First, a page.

Tag: "tina smith"

Posted February 6, 2020 by Katie Kienbaum

At the end of 2019, Congress passed the Revitalizing Underdeveloped Rural Areas and Lands (RURAL) Act, fixing a tax law change that threatened to raise rates and delay the expansion of broadband for rural cooperative members across the country.

Passage of the RURAL Act ensures that cooperatives can accept federal funds for broadband deployment, disaster relief, and other efforts without risking their nonprofit tax exempt status. A change in the 2017 tax law would have labeled these funds as revenue for the first time, potentially causing co-ops to exceed the allowable percentage of non-member income they must maintain to remain tax exempt.

After Senators Tina Smith (D-Minn.) and Rob Portman(R-Ohio) and Representatives Adrian Smith (R-) and Terri Sewell (D-Ala.) introduced the bipartisan bill in April, it attracted 55 additional cosponsors in the Senate and more than 300 in the House. It was eventually incorporated into the consolidated appropriations act and signed into law in December.

“Obstacles From the Federal Government”

We described the possible impact of the 2017 tax law change on rural cooperatives over a year ago, when Senator Smith first brought the issue to our attention.

Failure to remedy it would have forced some co-ops to choose between continuing with desperately needed broadband and disaster recovery projects and increasing their members’ rates. Northwestern Electric Cooperative CEO Tyson Littau described the difficulty of that decision to the National Rural Electric Cooperative Association (NRECA):

Do we rebuild and try to strengthen our distribution system and pay the taxes, or do we delay the mitigation project that would improve 1,200 miles of line throughout our territory? I think we have a responsibility to the membership to improve the system for the future.

Gulf Coast Electric Cooperative was another co-op faced with the prospect of raising electric rates to...

Read more
Posted May 3, 2019 by Katie Kienbaum

Last November, we reported on a change to the tax code that is deterring rural telephone and electric cooperatives from leveraging government funding to expand broadband access. We were alerted to the issue by the office of Senator Tina Smith (D-MN), who sent a letter to Treasury Secretary Steven Mnuchin and IRS Commissioner Charles Rettig requesting that they remedy the issue and announcing her intention to introduce corrective legislation.

Federal elected officials have introduced such a measure, called the Revitalizing Underdeveloped Rural Areas and Lands (RURAL) Act. Senator Smith together with Senator Rob Portman (R-OH) introduced the Senate version of the bill, S. 1032, in early April, followed by Representatives Terri Sewell (D-AL) and Adrian Smith (R-NE), who introduced a companion bill, H.R. 2147, in the House a few days later. The RURAL Act would ensure that co-ops, which are many rural communities’ only hope for better connectivity, could take full advantage of federal and state funding for broadband networks.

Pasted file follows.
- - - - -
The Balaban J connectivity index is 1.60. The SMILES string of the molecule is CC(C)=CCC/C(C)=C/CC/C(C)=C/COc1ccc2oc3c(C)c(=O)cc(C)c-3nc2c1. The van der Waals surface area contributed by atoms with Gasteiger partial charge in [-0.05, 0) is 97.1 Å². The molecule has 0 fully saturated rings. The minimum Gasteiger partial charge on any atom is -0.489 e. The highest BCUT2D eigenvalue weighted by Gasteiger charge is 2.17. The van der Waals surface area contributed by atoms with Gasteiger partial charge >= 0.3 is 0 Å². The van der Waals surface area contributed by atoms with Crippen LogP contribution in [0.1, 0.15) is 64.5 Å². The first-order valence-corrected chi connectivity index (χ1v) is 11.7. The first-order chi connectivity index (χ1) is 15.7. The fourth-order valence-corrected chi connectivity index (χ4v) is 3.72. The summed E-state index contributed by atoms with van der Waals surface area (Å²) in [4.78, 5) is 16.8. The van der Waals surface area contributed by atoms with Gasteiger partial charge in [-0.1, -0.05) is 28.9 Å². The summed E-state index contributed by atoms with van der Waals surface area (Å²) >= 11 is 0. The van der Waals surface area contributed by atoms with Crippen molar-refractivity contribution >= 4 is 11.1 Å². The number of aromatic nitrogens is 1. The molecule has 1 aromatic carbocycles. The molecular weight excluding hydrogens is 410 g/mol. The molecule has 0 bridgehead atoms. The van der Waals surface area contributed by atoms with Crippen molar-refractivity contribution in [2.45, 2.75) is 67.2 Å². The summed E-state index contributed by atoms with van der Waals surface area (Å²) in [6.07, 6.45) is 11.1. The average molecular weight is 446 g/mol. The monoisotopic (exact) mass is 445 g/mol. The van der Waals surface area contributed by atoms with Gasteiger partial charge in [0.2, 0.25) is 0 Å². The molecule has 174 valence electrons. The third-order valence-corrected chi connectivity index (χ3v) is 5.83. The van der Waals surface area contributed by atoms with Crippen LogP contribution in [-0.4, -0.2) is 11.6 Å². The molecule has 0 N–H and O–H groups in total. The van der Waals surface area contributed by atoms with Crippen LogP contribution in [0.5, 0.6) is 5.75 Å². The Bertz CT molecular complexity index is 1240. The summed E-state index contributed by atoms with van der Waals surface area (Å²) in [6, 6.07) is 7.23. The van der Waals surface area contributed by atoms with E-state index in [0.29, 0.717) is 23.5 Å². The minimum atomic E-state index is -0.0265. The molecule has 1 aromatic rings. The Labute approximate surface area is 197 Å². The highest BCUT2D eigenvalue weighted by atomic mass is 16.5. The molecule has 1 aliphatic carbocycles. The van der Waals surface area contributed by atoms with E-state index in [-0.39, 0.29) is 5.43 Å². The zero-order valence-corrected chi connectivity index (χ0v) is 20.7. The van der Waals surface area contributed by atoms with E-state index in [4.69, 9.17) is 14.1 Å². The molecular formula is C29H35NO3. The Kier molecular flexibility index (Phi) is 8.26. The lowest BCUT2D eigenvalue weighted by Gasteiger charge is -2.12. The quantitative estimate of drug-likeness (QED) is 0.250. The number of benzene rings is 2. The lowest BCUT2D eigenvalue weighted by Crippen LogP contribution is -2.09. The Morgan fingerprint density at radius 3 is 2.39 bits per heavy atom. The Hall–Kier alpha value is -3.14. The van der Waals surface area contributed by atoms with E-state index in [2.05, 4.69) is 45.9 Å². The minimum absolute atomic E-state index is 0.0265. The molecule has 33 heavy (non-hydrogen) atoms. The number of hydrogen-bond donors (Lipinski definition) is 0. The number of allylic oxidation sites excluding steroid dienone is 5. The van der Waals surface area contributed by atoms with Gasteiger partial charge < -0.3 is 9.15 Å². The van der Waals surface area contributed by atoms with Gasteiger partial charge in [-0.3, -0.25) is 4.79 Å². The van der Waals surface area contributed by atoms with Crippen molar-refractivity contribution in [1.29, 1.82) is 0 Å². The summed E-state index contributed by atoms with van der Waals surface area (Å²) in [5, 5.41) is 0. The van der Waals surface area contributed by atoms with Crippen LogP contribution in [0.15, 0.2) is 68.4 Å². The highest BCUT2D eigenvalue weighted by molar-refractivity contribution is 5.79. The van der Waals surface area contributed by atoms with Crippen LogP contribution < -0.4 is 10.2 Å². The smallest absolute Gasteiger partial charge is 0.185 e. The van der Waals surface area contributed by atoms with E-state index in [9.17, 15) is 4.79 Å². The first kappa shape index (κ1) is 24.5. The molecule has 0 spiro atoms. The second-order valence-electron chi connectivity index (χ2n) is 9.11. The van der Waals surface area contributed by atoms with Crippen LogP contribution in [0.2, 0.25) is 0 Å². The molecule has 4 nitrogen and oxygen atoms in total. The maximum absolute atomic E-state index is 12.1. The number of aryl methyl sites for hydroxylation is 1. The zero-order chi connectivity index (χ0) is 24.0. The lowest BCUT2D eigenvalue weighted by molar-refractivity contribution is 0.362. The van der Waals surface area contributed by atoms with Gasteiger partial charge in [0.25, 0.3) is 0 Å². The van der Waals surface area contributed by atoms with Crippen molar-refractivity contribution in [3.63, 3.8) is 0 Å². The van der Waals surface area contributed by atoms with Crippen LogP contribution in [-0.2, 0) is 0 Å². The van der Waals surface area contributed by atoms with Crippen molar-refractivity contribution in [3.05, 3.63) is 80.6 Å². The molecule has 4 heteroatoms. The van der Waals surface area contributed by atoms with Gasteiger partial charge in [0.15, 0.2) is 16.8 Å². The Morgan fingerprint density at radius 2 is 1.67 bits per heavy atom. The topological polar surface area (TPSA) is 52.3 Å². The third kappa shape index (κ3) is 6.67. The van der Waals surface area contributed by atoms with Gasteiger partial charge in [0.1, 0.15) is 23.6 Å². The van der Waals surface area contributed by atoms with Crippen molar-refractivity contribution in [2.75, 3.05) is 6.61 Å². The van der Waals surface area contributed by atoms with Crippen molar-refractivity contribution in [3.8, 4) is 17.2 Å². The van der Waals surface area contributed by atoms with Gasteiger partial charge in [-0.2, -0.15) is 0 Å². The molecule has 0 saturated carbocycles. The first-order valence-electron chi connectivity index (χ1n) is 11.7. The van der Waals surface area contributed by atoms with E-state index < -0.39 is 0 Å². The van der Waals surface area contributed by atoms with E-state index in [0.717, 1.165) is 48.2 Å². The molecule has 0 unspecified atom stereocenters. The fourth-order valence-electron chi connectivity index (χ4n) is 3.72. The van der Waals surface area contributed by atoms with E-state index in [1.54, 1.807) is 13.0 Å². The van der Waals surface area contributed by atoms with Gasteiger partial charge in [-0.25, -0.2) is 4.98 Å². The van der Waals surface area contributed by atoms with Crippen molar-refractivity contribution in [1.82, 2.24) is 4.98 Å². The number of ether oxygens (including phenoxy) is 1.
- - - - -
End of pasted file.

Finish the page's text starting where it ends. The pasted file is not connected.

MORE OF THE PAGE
Addressing Legal Ambiguity

As we explained last year, a tax policy change included in the 2017 Tax Cuts and Jobs Act carelessly put rural co-ops at risk of losing their tax-exempt status if they accepted government funding for broadband projects or disaster relief, among other things. Traditionally, these government grants were excluded from the requirement that electric and telephone cooperatives obtain at least 85 percent of their income from members (often referred to as the member income test) to maintain their tax exemption. The 2017 law threatened this precedent by changing the tax code so that “any contribution by any governmental entity or civic group” is now included in a corporation’s gross income. This has made some co-ops hesitant to apply for programs like the U.S. Department of Agriculture’s ReConnect Pilot Program for fear of jeopardizing their...

Read more
Posted November 9, 2018 by Katie Kienbaum

For many rural Americans, the local electric or telephone cooperative is their best hope for finally obtaining modern-day connectivity. With the support of government funding, rural cooperatives have brought electricity, telephone service, and more recently broadband access to some of the most rugged and sparsely populated places in the country.

However, recent tax code changes might prevent co-ops from connecting more rural communities. Cooperatives could potentially lose their tax exempt status if they accept government grants for broadband expansion and disaster recovery — an unintended yet foreseeable consequence of the Republican “Tax Cuts and Jobs Act” passed late last year. In a press release, Senator Tina Smith called attention to the oversight, noting, “This uncertainty has caused cooperatives significant concern and frozen some of their grant applications.”

Who’s Ready for Some Tax Policy?

As nonprofit membership corporations, rural electric and telephone cooperatives are exempted from paying taxes under section 501(c)(12) of the Internal Revenue Code (IRC). To maintain this tax exempt status, cooperatives must derive at least 85 percent of their income from members (e.g., from selling electricity). This is sometimes referred to as the the member income test or the income source test.

Not all sources of non-member income are included when calculating this percentage. Revenue from utility pole rentals, for instance, is exempted. In the past, rural cooperatives also excluded federal and state grants from the member income test, based on assorted rulings from the Internal Revenue Service (one example is Rev. Rul. 93-16, 1993–1 C.B. 26, which held that a federal grant given to an airport should not be considered income for tax purposes). As long as co-ops treated the government funding as a source of capital, not income, they could accept as much grant money as they wanted without the...

Read more
Subscribe to tina smith